Volunteering as an administrative assistant to the Aberdeen hub was a very insightful experience and a real privilege. Everyone can appreciate, at least at some level, the pressing need to for charities, like Shelter Scotland, to provide support in matters relating to social welfare and housing.

Charities generally do a good job of making us aware of their necessity by publishing the alarming statistics which they must confront – for example, that at the end of 2015 there were 10.4 thousand households in Scotland living in temporary accommodation. Such statistics are less useful when it comes to illustrating the challenging nature of the work which housing and debt advisers have to deal with on a daily basis. Being able to see for myself the huge amounts of knowledge and resilience needed to be a Shelter Scotland adviser is what made my experience volunteering so eye-opening.


Even the more mundane administrative tasks that I assisted the advisers with afforded me real insight. I quickly grew to appreciate the difficulty of supporting clients who, despite being in urgent need of assistance, may not, for whatever reason be in a position to fully engage.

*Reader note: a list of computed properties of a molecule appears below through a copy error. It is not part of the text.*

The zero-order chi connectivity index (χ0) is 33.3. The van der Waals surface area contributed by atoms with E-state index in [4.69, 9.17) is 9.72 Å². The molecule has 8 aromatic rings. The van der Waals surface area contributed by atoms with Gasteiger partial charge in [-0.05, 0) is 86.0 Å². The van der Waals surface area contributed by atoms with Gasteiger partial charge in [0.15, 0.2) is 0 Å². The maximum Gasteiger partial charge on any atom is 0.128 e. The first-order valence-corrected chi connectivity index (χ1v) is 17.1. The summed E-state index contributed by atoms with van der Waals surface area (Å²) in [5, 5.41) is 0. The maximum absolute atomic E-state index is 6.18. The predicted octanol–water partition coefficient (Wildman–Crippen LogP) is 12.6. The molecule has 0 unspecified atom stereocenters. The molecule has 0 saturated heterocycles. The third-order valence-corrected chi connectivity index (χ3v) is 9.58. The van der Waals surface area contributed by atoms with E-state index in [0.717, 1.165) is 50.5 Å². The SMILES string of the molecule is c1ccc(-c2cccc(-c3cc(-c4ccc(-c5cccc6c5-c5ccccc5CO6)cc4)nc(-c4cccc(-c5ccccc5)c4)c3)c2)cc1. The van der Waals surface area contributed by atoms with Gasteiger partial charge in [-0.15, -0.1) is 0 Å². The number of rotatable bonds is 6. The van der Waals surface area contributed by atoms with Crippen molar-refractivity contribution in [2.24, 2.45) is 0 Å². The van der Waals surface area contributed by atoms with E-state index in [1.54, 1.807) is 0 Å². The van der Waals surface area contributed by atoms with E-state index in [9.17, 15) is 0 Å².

Alongside administrative work, I was encouraged to participate in any aspects of the hub’s work which I was particularly interested in. This encouragement opened the door for me to assist one of the housing advisers (who specialised in assisting European migrants) with some legal research. I found that carrying out research for a more purposeful reason than for the sake of completing an essay or answering an exam question was a really rewarding experience. In this case the research formed the basis a successful appeal/ ‘formal reconsideration’ of a decision by the local authority to reject a client’s housing benefit application.

I feel fortunate to have had this experience which afforded me the opportunity to see what a career in the voluntary sector is like, ‘warts and all’. Despite having a more realistic impression of the demands of the job, seeing first-hand the positive outcomes that the Shelter Scotland Aberdeen Community hub achieves for its clients has reaffirmed my ambition to pursue a career in social welfare law. It was a privilege being able to learn from a group of people who were as committed to their jobs as they were generous with their time.